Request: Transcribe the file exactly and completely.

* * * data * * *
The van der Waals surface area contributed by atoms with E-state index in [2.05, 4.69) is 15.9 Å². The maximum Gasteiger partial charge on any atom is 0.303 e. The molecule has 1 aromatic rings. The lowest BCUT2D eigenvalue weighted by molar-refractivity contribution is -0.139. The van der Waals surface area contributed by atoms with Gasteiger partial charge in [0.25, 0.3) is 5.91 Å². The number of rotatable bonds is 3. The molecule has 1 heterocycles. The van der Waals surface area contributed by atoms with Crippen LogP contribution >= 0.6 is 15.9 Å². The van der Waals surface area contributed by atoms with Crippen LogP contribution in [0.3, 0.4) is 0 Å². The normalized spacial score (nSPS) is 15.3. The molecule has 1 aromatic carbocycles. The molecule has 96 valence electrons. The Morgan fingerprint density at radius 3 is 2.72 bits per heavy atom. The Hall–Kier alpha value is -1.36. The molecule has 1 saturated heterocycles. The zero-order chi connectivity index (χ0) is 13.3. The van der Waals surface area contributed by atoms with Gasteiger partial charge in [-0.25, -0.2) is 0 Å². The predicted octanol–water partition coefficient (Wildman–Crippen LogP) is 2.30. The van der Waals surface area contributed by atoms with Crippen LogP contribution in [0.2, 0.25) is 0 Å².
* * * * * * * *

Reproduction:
The van der Waals surface area contributed by atoms with E-state index in [2.05, 4.69) is 15.9 Å². The maximum Gasteiger partial charge on any atom is 0.303 e. The molecule has 1 aromatic rings. The lowest BCUT2D eigenvalue weighted by molar-refractivity contribution is -0.139. The van der Waals surface area contributed by atoms with Gasteiger partial charge in [0.25, 0.3) is 5.91 Å². The number of rotatable bonds is 3. The molecule has 1 heterocycles. The van der Waals surface area contributed by atoms with Crippen LogP contribution >= 0.6 is 15.9 Å². The van der Waals surface area contributed by atoms with Crippen LogP contribution in [0.3, 0.4) is 0 Å². The normalized spacial score (nSPS) is 15.3. The molecule has 1 aromatic carbocycles. The molecule has 96 valence electrons. The Morgan fingerprint density at radius 3 is 2.72 bits per heavy atom. The Hall–Kier alpha value is -1.36. The molecule has 1 saturated heterocycles. The zero-order chi connectivity index (χ0) is 13.3. The van der Waals surface area contributed by atoms with Gasteiger partial charge in [-0.25, -0.2) is 0 Å². The predicted octanol–water partition coefficient (Wildman–Crippen LogP) is 2.30. The van der Waals surface area contributed by atoms with Crippen LogP contribution in [0.2, 0.25) is 0 Å².